Joe, a 15 year city employee with a good record began missing work, and showing irritability with supervisors and customers alike. He then started to shout at customers who frustrated him.
As complaints mounted, his supervisors “wrote him up” but did not try to discover the reasons for his drastic change of behavior. Finally, when mildly teased by a co-worker, Joe attacked and hit him. At this point, he was suspended and ordered to anger management classes.
Dealing with angry employees is not only challenging for managers, but extremely expensive in terms of wasted employee time, increased turnover rates, mistakes, and high levels of personal stress and illness. By contrast, proper handling can promote personal growth in the employee, reduce employee stress, and promote increased workplace harmony.
How prevalent is the problem of workplace anger?
In 1993 the national Safe Workplace Institute released a study showing that workplace violence costs $4.2 billion each year, estimating over 111,000 violent incidents.
According to the Bureau of Justice Statistics, about 500,000 victims of violent crime in the workplace lose an estimated 1.8.million workdays each year.
This presents an astounding $55 million in lost wages for employees, not including days covered by sick and annual leave and a loss of productivity that has direct consequences for an employer’s bottom line.
Joe’s assault on his co-worker did not occur all at once. Anger storm clouds had been forming for quite some time. What signs should a supervisor or manager look for and how should it be dealt with? According to Workplace Violence, there are four levels of anger expression which need to be dealt with at the lowest level, to prevent escalation:
Four levels of workplace anger
- Level 1 – Employee upset. Sensitive to criticism, and irritable. Displays “passive-aggressive” behaviors such as procrastination of work, expressing sarcasm, being late to meetings.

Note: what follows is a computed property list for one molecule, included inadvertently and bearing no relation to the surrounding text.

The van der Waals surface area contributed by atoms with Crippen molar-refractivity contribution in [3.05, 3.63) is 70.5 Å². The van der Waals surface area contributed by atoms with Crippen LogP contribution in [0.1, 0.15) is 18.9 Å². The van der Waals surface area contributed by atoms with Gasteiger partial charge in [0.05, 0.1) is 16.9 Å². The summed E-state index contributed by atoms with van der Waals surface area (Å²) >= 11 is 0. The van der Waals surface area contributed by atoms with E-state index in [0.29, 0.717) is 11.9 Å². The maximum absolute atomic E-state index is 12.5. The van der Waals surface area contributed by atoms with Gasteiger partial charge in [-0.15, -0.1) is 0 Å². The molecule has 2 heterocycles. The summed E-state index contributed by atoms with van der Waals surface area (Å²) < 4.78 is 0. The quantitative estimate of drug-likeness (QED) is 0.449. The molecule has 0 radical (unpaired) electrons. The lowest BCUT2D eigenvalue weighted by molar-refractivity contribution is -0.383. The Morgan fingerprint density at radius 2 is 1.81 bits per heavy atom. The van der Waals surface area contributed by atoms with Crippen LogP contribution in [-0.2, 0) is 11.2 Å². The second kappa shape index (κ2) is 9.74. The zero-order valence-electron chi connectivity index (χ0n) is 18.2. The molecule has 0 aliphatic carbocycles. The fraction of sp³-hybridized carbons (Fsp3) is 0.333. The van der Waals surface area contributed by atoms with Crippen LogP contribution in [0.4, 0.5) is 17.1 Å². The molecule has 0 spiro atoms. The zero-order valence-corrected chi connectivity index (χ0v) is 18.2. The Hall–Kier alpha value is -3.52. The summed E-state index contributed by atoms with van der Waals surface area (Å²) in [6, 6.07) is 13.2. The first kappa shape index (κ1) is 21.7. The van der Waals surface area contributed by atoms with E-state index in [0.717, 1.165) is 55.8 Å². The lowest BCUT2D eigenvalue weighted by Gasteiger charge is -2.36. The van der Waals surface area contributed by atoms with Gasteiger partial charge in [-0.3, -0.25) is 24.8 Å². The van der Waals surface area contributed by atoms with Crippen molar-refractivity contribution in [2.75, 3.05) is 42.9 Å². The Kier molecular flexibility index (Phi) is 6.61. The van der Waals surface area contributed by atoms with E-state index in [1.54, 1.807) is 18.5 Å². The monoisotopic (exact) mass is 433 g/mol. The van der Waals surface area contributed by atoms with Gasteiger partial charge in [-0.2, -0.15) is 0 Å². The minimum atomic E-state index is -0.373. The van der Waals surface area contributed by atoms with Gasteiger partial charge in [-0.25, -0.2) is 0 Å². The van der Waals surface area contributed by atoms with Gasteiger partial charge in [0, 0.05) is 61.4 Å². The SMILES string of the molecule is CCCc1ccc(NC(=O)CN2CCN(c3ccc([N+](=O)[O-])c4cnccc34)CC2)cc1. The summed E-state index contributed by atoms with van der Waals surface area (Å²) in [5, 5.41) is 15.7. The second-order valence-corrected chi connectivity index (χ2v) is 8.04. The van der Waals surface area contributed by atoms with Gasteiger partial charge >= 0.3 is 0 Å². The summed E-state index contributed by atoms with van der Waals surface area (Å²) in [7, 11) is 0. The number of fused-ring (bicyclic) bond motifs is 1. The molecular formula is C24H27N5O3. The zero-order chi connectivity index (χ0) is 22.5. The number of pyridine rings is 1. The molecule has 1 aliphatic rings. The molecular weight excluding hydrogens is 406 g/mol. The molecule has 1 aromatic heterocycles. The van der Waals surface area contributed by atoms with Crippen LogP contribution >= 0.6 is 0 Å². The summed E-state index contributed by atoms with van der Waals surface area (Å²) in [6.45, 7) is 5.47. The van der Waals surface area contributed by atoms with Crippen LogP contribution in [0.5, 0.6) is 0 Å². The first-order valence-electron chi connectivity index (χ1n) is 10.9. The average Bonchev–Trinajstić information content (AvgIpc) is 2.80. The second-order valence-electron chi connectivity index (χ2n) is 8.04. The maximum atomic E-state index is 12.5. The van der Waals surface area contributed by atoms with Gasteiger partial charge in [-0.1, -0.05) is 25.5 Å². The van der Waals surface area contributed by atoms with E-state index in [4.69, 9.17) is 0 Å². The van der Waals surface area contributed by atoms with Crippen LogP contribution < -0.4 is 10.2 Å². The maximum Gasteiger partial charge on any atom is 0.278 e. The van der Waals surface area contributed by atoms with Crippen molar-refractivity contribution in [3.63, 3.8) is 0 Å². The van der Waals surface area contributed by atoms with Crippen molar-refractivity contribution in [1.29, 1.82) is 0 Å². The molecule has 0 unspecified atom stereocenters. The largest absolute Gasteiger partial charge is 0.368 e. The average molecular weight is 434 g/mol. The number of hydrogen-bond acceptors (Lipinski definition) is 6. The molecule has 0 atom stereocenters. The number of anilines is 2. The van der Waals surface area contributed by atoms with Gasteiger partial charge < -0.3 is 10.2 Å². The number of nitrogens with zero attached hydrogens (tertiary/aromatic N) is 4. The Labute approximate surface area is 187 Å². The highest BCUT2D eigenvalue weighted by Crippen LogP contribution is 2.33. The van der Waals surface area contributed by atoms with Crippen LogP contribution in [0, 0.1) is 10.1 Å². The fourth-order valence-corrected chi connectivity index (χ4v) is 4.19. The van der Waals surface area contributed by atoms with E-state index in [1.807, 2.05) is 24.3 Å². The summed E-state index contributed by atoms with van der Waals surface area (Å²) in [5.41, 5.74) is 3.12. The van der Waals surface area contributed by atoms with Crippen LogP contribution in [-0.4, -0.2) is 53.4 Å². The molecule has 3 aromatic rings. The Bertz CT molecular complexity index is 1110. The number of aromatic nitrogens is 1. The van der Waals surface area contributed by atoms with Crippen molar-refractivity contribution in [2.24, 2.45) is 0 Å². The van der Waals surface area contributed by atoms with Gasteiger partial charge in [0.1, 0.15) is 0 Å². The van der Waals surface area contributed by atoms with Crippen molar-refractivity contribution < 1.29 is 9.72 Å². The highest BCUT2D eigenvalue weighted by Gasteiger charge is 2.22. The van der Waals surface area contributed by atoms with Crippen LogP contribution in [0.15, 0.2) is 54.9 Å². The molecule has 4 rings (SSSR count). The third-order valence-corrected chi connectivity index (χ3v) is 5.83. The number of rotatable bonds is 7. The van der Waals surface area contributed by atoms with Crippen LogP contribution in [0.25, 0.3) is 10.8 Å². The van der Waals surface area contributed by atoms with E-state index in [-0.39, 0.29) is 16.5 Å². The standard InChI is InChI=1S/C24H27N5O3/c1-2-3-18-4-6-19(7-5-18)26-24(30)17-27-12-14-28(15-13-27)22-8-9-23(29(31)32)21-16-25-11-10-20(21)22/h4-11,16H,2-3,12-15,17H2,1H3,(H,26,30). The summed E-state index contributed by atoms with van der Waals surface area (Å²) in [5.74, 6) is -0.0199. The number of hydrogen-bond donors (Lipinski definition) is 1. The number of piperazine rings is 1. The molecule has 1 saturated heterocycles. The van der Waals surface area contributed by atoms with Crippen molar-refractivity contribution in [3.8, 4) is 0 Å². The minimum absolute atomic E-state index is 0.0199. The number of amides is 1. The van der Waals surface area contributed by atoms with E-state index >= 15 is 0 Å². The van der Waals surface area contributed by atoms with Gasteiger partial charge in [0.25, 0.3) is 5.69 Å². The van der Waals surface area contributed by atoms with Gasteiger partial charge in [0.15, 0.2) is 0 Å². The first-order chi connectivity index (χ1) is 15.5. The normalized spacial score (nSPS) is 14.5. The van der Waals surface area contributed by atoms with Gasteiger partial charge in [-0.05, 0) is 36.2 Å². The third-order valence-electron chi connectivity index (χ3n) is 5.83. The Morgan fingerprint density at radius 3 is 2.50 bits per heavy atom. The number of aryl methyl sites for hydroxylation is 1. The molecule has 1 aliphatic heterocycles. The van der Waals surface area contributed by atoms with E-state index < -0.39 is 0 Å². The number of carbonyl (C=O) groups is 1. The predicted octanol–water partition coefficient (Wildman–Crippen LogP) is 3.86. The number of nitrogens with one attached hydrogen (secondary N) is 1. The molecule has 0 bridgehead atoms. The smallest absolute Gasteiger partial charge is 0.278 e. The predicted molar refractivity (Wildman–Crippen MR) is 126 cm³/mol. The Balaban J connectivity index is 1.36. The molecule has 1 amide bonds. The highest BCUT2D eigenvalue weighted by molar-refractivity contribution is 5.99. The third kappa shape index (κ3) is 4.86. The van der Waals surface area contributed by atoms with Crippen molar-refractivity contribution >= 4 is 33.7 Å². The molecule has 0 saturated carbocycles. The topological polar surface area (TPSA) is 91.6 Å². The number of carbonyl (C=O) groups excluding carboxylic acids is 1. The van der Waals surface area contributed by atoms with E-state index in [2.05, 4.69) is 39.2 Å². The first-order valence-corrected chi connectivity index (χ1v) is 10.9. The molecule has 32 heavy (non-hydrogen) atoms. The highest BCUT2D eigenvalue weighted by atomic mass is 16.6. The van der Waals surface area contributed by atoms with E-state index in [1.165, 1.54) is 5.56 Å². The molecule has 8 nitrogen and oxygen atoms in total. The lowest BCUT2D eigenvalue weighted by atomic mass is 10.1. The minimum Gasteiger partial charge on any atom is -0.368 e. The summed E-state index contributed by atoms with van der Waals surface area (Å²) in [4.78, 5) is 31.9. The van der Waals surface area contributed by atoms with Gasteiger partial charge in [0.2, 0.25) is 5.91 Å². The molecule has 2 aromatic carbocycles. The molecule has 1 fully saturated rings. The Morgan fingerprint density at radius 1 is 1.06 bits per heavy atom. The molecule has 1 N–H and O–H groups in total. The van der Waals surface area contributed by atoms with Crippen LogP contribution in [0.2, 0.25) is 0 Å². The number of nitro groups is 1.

- Level 2 – Behavioral symptoms escalate. Angry remarks are expressed. Employee is openly critical of others and the company. More emotional, less rational. Absenteeism and tardiness is common.
- Level 3 – Escalating physical, emotional and psychological arousal. Raising voice, throwing things about, slam door, threats.
- Level 4 – Assaultive behavior and or destruction of property.
Anger management training for supervisors and managers can help them as individuals and give them better skills to manage difficult employees, before the situation rises to a Level 4 crisis.
Key management strategies:
Strategy 1– Know your resources
Company resources include EAP (employee referral program), and HR (human resources). Community resources include psychologists, substance abuse programs, and anger management programs.
Strategy 2 – Assertive Communication
This means that you express your thoughts, feelings and opinions directly in an honest, open, straightforward and sincere manner. It also involves learning to actively listen to employees and being aware of non-verbal communication that goes beyond his or her words.
Strategy 3 – Set Limits
When you set limits with others in the workplace both parties know what they can expect from each other. When you clarify individual expectations, you avoid misunderstandings that can occur and thus avoid potential conflicts. For example, instead of asking support staff, “will you get this report to me as soon as possible?”, verbalize a specific time you need it.
Strategy 4 – Establish Consequences
In the real-world workplace, you may encounter conflicts with employees who are uncooperative or are unwilling to comply with the rules or policies of your company. As a manger, you may have to take an action that states to the employee the likely outcome of continuing problematic behavior.
Be sure to deliver consequences so they don’t sound like “threats,” but still get the message across.